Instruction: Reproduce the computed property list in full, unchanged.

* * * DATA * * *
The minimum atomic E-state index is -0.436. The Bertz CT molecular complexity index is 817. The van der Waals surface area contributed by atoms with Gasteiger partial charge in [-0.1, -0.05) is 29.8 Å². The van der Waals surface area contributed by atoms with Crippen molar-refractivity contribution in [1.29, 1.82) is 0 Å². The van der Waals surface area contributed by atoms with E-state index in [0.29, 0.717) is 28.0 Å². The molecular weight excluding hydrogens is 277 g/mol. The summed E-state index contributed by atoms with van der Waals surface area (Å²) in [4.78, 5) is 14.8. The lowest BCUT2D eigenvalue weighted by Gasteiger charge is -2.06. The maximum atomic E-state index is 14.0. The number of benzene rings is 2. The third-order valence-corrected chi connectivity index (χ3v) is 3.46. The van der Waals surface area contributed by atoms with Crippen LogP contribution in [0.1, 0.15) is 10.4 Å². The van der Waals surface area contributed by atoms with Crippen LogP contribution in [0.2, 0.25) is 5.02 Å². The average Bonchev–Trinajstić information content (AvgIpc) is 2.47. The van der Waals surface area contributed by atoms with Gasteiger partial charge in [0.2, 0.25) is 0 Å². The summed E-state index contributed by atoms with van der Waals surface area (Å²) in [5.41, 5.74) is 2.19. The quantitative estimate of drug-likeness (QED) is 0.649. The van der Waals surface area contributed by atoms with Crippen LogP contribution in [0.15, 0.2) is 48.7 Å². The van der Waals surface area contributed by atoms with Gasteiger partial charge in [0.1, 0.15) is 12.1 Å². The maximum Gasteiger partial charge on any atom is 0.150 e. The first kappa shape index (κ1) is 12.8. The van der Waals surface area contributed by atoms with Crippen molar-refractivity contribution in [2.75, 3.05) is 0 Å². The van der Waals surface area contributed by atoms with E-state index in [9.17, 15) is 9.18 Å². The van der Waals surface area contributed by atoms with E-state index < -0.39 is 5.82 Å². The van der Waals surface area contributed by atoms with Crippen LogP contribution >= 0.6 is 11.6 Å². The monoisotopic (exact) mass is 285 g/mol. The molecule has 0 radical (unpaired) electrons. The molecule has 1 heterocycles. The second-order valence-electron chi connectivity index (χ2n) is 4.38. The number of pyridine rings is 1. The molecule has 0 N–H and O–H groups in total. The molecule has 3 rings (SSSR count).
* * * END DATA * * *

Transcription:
The minimum atomic E-state index is -0.436. The Bertz CT molecular complexity index is 817. The van der Waals surface area contributed by atoms with Gasteiger partial charge in [-0.1, -0.05) is 29.8 Å². The van der Waals surface area contributed by atoms with Crippen molar-refractivity contribution in [1.29, 1.82) is 0 Å². The van der Waals surface area contributed by atoms with E-state index in [0.29, 0.717) is 28.0 Å². The molecular weight excluding hydrogens is 277 g/mol. The summed E-state index contributed by atoms with van der Waals surface area (Å²) in [4.78, 5) is 14.8. The lowest BCUT2D eigenvalue weighted by Gasteiger charge is -2.06. The maximum atomic E-state index is 14.0. The number of benzene rings is 2. The third-order valence-corrected chi connectivity index (χ3v) is 3.46. The van der Waals surface area contributed by atoms with Crippen LogP contribution in [0.1, 0.15) is 10.4 Å². The van der Waals surface area contributed by atoms with Crippen LogP contribution in [0.2, 0.25) is 5.02 Å². The average Bonchev–Trinajstić information content (AvgIpc) is 2.47. The van der Waals surface area contributed by atoms with Gasteiger partial charge in [0.2, 0.25) is 0 Å². The summed E-state index contributed by atoms with van der Waals surface area (Å²) in [5.41, 5.74) is 2.19. The quantitative estimate of drug-likeness (QED) is 0.649. The van der Waals surface area contributed by atoms with Crippen LogP contribution in [0.15, 0.2) is 48.7 Å². The van der Waals surface area contributed by atoms with Gasteiger partial charge in [0.1, 0.15) is 12.1 Å². The maximum Gasteiger partial charge on any atom is 0.150 e. The first kappa shape index (κ1) is 12.8. The van der Waals surface area contributed by atoms with Crippen molar-refractivity contribution in [2.75, 3.05) is 0 Å². The van der Waals surface area contributed by atoms with E-state index in [9.17, 15) is 9.18 Å². The van der Waals surface area contributed by atoms with E-state index < -0.39 is 5.82 Å². The van der Waals surface area contributed by atoms with Crippen LogP contribution >= 0.6 is 11.6 Å². The monoisotopic (exact) mass is 285 g/mol. The molecule has 0 radical (unpaired) electrons. The molecule has 1 heterocycles. The second-order valence-electron chi connectivity index (χ2n) is 4.38. The number of pyridine rings is 1. The molecule has 0 N–H and O–H groups in total. The molecule has 3 rings (SSSR count).